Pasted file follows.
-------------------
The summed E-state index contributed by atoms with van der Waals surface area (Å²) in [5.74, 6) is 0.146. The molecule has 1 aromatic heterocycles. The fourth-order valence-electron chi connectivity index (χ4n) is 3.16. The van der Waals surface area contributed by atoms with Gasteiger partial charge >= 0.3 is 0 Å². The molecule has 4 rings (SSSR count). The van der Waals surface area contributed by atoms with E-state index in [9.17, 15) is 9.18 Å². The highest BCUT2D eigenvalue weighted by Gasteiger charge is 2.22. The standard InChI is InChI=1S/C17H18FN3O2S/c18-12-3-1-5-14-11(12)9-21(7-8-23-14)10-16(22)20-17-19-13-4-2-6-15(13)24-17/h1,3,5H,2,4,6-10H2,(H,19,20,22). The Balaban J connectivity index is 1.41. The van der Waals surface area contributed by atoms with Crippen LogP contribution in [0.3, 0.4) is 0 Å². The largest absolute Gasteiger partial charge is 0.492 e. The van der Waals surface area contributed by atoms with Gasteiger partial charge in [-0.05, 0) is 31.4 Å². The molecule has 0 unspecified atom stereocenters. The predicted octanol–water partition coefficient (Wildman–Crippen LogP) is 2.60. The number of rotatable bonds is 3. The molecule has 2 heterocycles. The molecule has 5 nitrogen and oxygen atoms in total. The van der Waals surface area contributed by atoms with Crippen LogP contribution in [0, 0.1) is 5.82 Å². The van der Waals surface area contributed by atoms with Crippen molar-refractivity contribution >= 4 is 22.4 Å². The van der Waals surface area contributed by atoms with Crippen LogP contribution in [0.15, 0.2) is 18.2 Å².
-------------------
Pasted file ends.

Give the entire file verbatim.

The summed E-state index contributed by atoms with van der Waals surface area (Å²) in [5.74, 6) is 0.146. The molecule has 1 aromatic heterocycles. The fourth-order valence-electron chi connectivity index (χ4n) is 3.16. The van der Waals surface area contributed by atoms with Gasteiger partial charge >= 0.3 is 0 Å². The molecule has 4 rings (SSSR count). The van der Waals surface area contributed by atoms with E-state index in [9.17, 15) is 9.18 Å². The highest BCUT2D eigenvalue weighted by Gasteiger charge is 2.22. The standard InChI is InChI=1S/C17H18FN3O2S/c18-12-3-1-5-14-11(12)9-21(7-8-23-14)10-16(22)20-17-19-13-4-2-6-15(13)24-17/h1,3,5H,2,4,6-10H2,(H,19,20,22). The Balaban J connectivity index is 1.41. The van der Waals surface area contributed by atoms with Crippen LogP contribution in [0.3, 0.4) is 0 Å². The largest absolute Gasteiger partial charge is 0.492 e. The van der Waals surface area contributed by atoms with Gasteiger partial charge in [-0.05, 0) is 31.4 Å². The molecule has 0 unspecified atom stereocenters. The predicted octanol–water partition coefficient (Wildman–Crippen LogP) is 2.60. The number of rotatable bonds is 3. The molecule has 2 heterocycles. The molecule has 5 nitrogen and oxygen atoms in total. The van der Waals surface area contributed by atoms with Crippen LogP contribution in [0, 0.1) is 5.82 Å². The van der Waals surface area contributed by atoms with Crippen molar-refractivity contribution >= 4 is 22.4 Å². The van der Waals surface area contributed by atoms with Crippen LogP contribution in [0.15, 0.2) is 18.2 Å².